7. Customer Return on Investment (ROI)
Customers are the life-support of your business. Ideally, you would like to believe that each brings equal value to your business, but that hardly is the case. More than often, you would find considerable gaps in the buying behavior of your customer base. While some are frequent buyers with higher-value products, others will be price shoppers who engage with your brand only when you offer a discount.Understanding and customizing your offers for all these categories of buyers will not only help you strengthen relationships but improve the total value of the buyer. But this cannot be achieved without tracking the customer ROI metrics. There are two primary metrics to consider: customer acquisition cost (CAC) and lifetime value (LTV). The CAC helps to map your investment of acquiring per customer to understand your profits. The LTV maps the value of a customer throughout the time that they engage with your brand. It starts from the first transaction and ends on the last.
8. Cross-selling and upselling
If you have to optimize your product’s strength, it cannot rely upon a single sales channel. Neither can your brand depend upon a single product to grow and sustain the momentum? This makes upselling and cross-selling so critical. Understanding how your product alleviates the existing problems of your target audience and contextually offering them your services is the best way to create a high-performance sales machine. But making that would require some critical KPI considerations. Ideally, tracking two metrics does the job here. The potential will map the maximum opportunity to cross-sell and upsell the product while monitoring the adoption rate gives you the momentum of your upselling and cross-selling strategies.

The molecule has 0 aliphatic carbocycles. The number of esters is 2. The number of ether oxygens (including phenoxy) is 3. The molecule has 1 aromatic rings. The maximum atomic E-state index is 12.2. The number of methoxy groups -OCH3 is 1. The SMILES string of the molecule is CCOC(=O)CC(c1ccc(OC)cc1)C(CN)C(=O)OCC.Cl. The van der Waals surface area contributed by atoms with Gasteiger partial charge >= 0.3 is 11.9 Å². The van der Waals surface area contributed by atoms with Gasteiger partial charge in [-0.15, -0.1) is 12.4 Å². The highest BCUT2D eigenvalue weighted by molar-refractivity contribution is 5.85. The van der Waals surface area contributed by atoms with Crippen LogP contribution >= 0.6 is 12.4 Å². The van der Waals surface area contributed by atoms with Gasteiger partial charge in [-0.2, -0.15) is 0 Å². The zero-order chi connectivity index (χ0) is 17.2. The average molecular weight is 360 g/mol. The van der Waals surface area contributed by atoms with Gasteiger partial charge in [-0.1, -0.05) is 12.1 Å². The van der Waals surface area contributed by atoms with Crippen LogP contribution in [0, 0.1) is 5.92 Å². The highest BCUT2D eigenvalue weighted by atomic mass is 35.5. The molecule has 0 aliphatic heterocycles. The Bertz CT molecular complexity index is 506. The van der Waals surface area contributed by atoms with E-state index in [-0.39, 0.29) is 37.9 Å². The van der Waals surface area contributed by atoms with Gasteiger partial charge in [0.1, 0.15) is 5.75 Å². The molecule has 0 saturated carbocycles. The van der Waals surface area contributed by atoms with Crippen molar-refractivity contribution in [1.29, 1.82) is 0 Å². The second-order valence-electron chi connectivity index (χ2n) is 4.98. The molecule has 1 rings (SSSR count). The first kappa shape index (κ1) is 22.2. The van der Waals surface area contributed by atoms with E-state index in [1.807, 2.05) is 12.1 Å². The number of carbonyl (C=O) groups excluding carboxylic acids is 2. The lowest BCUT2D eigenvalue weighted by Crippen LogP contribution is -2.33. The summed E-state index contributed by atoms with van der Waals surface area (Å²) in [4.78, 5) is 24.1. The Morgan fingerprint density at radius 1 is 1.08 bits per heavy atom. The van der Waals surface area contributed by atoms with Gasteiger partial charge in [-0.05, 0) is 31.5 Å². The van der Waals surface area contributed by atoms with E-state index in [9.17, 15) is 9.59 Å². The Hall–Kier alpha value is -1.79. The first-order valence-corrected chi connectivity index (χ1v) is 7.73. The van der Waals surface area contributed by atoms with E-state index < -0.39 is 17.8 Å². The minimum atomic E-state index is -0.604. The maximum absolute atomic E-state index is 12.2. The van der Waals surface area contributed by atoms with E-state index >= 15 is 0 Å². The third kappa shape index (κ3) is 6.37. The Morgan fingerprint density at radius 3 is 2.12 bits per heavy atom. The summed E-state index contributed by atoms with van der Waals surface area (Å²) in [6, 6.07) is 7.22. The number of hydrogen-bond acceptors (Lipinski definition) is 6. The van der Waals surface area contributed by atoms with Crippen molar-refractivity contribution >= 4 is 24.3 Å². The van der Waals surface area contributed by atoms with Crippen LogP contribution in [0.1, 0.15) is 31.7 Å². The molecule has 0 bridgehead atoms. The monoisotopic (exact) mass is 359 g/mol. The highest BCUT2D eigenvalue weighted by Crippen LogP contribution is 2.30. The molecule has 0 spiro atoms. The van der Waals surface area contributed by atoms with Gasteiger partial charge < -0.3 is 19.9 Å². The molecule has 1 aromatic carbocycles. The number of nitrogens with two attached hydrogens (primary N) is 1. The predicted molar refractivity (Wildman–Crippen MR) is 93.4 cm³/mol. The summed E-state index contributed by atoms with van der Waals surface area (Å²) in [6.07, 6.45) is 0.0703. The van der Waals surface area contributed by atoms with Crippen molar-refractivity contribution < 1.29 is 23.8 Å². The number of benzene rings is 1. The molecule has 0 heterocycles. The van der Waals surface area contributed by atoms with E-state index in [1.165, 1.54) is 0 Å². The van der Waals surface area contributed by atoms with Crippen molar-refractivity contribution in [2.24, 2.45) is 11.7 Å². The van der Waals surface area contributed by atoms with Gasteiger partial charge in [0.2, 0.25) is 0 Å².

In business, time is money. This means you can focus on all the work of the world and yet generate zero output, or there is a better way. Prioritize your tasks towards a single Northstar metric to witness real growth and momentum in your business. This makes tracking productivity such a critical element, no matter how abstract it sounds. To do this right, you need to track a single metric, the total number of tasks completed per day. But remember to keep the task list feasible.
Building a viral product is a lot of hard work. There is no overnight success to it. Do the right thing for a considerable amount of time,higher-value, and you will land at your destination. The above metrics and KPIs are simply a strategic anchor for understanding if you are doing it right. Remember, the truest success element of your product still lies with your customers. Your product needs to be lean, agile, and responsive to your audience. Keep the feedback loop open and consider the above metrics to understand your performance better. You would see the next superstar product before you know it. Author bioAtreyee Chowdhury works full-time as an Instructional Designer and is passionate about writing. She has helped many small and medium-scale businesses achieve their content marketing goals with her carefully crafted and compelling content. She lives in Bangalore, India with her husband and parents. She loves to read, experiment with different cuisines, travel, and explore the latest content marketing and L&D trends in her free time. You can reach her on Linkedin or write to her at email@example.com to discuss your content marketing requirements.